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state voters about the proposal. Cox filed a request for “title and summary” with the state attorney general’s office on Oct. 24, and hopes to be able to begin collecting signatures in January to put the measure on the ballot. Supporters will need to gather 807,000 signatures, Cox said. Cox said the measure would not unduly complicate state elections, because small precincts are already set up, and ballots vary from precinct to precinct due to elections for seats on small agencies such as town councils, water districts and school boards. Tens of millions of dollars would be saved by reducing the salaries of legislators and cutting legislative staffs by 50 percent, he said. He’s also not worried about asking voters to dramatically increase the number of legislators in California at a time when approval ratings for legislative bodies — at both the state and national levels — are at record lows. “These aren’t politicians. These are basically people in their communities who are volunteers,” he said.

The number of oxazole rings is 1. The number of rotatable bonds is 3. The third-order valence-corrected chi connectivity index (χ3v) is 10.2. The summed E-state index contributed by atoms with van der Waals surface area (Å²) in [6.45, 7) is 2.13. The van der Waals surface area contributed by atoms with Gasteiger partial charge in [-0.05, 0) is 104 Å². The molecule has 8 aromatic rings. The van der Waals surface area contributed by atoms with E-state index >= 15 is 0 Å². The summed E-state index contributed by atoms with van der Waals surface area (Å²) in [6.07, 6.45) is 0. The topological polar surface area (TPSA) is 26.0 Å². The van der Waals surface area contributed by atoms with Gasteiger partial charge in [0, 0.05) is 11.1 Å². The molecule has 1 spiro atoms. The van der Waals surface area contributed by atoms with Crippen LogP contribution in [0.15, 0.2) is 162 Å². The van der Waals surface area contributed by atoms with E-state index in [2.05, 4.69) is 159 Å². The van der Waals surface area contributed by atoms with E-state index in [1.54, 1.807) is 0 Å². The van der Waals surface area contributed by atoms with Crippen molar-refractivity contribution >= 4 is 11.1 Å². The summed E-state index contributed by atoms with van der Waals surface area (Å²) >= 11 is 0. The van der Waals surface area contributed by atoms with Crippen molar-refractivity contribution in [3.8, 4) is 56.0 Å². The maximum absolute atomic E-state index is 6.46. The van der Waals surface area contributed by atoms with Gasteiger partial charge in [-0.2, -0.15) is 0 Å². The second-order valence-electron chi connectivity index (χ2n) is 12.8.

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November 14, 2013
Local resident wins at U.S. National Arabian and Half-Arabian Championship Horse Show BY KAREN BILLING Local resident Beth Jupp is now a two-time national age-group champion in Half-Arabian driving. In October, Jupp defended her 2012 Half-Arabian Pleasure Driving title at the US National Arabian and Half-Arabian Championship Horse Show, winning her age group again in the 2013 show in Tulsa, Okla. The show ranks as the most prestigious North American championship in the Arabian show horse industry. She also won a top ten under saddle in the HalfArabian Over 40 Amateur Owner to Ride. “It’s very, very exciting, I have been competing now for 17 years and last year was my first national championship,” Jupp said. “It took me a long time, it’s not easy to get.” Jupp rode to her championship on her horse Papa Rhazi. “This year was the first time I rode Papa Rhazi at US Nationals. It was a big challenge to make sure I was fit enough to ride him because he’s a very